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Bright Future as Emerges From Bankruptcy

G&M is happy to announce that in a win for G&M's constituents -- unsecured creditors -- as well as all other parties in the case, has emerged from bankruptcy as a stronger company that projects to be able to re-pay all of its creditors in full. Brian Jackiw, Matthew McClintock, and others at G&M worked hard to acheive this outcome, which should see unsecured creditors recover 100% of their claims over time from the streamlined and restructured company.  

G&M's role in the restructuring, and a general overview of the outcome, was chronicled by the Milwaukee Journal Sentinel in an October 7, 2015 article by Rick Romell:

A formerly successful discount retailer of nutritional supplements is emerging from bankruptcy under favorable circumstances.

U.S. Bankruptcy Judge Susan V. Kelley last week approved a reorganization plan Inc. that not only keeps the Oak Creek firm in business, but holds out hope for unsecured creditors to be made whole.

"We believe that the company can operate profitably enough with the changes that have been made that it can ultimately pay off unsecured creditor claims in full," attorney Matthew E. McClintock said Wednesday.

McClintock's Chicago-based law firm, Goldstein & McClintock, is counsel to the committee representing unsecured creditors.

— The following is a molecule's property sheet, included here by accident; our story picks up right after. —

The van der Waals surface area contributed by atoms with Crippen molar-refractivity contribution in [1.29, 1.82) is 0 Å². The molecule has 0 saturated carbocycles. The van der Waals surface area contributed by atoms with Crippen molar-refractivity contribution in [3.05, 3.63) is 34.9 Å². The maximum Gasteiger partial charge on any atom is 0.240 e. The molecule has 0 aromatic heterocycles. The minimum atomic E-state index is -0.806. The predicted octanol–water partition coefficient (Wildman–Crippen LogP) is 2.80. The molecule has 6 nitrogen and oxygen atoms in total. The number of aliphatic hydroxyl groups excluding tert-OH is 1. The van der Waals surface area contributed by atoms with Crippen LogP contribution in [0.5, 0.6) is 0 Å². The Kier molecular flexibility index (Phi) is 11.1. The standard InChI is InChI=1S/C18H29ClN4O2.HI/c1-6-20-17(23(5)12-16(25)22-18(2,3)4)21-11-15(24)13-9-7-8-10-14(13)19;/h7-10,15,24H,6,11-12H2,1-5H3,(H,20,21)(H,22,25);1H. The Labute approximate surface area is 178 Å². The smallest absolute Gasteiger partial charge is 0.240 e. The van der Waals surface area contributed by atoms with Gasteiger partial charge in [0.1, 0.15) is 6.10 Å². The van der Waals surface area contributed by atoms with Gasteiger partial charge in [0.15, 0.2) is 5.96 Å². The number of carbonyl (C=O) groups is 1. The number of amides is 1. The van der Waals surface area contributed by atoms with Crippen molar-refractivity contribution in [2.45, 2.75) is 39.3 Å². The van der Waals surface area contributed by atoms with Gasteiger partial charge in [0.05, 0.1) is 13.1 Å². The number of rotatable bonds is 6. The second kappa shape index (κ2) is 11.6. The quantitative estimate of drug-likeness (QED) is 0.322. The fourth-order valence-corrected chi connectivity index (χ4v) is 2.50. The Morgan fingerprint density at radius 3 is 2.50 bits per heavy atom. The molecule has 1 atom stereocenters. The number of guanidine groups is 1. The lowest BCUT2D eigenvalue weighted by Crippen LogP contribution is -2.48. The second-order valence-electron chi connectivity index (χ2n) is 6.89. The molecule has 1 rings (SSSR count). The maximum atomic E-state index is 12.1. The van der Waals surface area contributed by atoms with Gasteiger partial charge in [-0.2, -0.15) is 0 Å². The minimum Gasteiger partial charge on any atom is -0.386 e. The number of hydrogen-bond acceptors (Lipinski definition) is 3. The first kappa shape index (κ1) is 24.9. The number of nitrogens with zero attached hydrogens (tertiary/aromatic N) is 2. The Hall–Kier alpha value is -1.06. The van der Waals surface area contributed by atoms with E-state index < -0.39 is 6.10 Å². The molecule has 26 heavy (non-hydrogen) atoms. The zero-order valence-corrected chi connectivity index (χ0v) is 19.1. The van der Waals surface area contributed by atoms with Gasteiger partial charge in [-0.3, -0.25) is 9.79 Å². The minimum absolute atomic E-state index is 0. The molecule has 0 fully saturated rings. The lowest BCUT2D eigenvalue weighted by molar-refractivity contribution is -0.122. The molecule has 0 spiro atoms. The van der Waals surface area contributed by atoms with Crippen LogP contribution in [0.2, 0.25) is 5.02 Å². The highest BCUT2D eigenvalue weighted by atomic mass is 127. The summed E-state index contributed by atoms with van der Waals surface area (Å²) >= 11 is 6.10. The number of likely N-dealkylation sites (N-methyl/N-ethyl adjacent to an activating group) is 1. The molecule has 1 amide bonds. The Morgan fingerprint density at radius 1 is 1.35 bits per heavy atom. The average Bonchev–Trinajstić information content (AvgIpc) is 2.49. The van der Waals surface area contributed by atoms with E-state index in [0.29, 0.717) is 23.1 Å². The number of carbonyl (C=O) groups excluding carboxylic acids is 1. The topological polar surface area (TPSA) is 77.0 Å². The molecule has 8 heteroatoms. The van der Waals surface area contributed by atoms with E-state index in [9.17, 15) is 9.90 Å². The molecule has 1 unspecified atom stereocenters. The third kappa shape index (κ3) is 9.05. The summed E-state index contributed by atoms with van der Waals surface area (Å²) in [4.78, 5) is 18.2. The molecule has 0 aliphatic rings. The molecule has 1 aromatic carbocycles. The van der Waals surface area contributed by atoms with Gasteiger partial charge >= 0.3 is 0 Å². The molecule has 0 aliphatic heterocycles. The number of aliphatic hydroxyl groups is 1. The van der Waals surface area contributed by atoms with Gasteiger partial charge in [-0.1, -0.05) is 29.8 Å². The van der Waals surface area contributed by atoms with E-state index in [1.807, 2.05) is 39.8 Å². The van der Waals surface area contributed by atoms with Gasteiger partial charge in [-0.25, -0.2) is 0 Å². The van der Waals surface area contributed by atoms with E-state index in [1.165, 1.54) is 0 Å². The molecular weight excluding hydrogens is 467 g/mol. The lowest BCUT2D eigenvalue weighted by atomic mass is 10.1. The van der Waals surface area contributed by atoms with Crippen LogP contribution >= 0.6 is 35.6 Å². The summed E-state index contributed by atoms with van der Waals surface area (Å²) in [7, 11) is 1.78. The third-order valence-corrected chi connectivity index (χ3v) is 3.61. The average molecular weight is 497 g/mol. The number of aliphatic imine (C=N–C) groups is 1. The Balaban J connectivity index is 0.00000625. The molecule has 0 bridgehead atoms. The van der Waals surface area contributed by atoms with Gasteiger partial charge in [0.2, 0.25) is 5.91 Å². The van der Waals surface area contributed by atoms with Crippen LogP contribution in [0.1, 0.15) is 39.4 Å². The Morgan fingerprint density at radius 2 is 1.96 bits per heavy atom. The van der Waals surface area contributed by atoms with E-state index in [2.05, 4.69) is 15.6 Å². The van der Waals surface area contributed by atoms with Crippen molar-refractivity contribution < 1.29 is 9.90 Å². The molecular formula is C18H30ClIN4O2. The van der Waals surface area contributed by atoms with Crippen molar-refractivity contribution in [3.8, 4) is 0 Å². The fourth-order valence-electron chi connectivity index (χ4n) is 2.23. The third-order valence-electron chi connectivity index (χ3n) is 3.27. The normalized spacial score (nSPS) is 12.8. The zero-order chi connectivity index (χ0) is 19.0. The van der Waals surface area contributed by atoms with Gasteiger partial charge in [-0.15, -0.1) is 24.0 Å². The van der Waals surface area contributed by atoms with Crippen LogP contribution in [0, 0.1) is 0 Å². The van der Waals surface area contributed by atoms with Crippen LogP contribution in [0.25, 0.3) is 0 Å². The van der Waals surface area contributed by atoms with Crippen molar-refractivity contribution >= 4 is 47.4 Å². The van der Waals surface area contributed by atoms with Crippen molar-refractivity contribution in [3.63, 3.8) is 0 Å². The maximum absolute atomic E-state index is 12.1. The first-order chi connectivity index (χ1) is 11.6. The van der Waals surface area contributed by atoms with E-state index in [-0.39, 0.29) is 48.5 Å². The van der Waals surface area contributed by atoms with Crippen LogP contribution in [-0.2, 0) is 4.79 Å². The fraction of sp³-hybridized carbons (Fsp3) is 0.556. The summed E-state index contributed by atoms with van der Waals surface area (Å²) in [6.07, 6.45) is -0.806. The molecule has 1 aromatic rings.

SupplementWarehouse filed in January for Chapter 11 bankruptcy, a procedure that gives financially troubled companies the chance to restructure and continue in business — sometimes paying only a fraction of their debts.

Launched by founder Robert Lauby from his home in the mid-90s, the firm eventually hit annual sales of $36 million and became an important online retailer of supplements for athletes and others.

But the company ran into problems, including a warehouse flood and a major theft, saw its sales decline to about $23 million last year, and defaulted on its principal loan, with Fifth Third Bank.

Around the time of the Chapter 11 filing, SupplementWarehouse employed 62 people. But staffing has been cut, along with other expenses, McClintock said.

"It's really a lot stronger coming out because of some of the cost reductions and other changes that we've made," he said.

Among the changes: Though Lauby retains ownership, he is no longer running the firm.

One term of the reorganization agreement, McClintock said, is "that there will be an independent person to run the business until creditor claims have been paid off." At that point, he said, Lauby can resume control.

Kelly Kutnyak-Hueckstaedt, who had been chief operating officer, will be the initial CEO of the reorganized company. She will report to a new board of directors whose members include representatives of the unsecured creditors committee, Fifth Third, and each of two major vendors to SupplementWarehouse.

The plan calls for Lauby to pledge his equity stake in the company to a creditor trust as security for SupplementWarehouse's debt. He will receive $75,000 a year over the next two years as a consultant.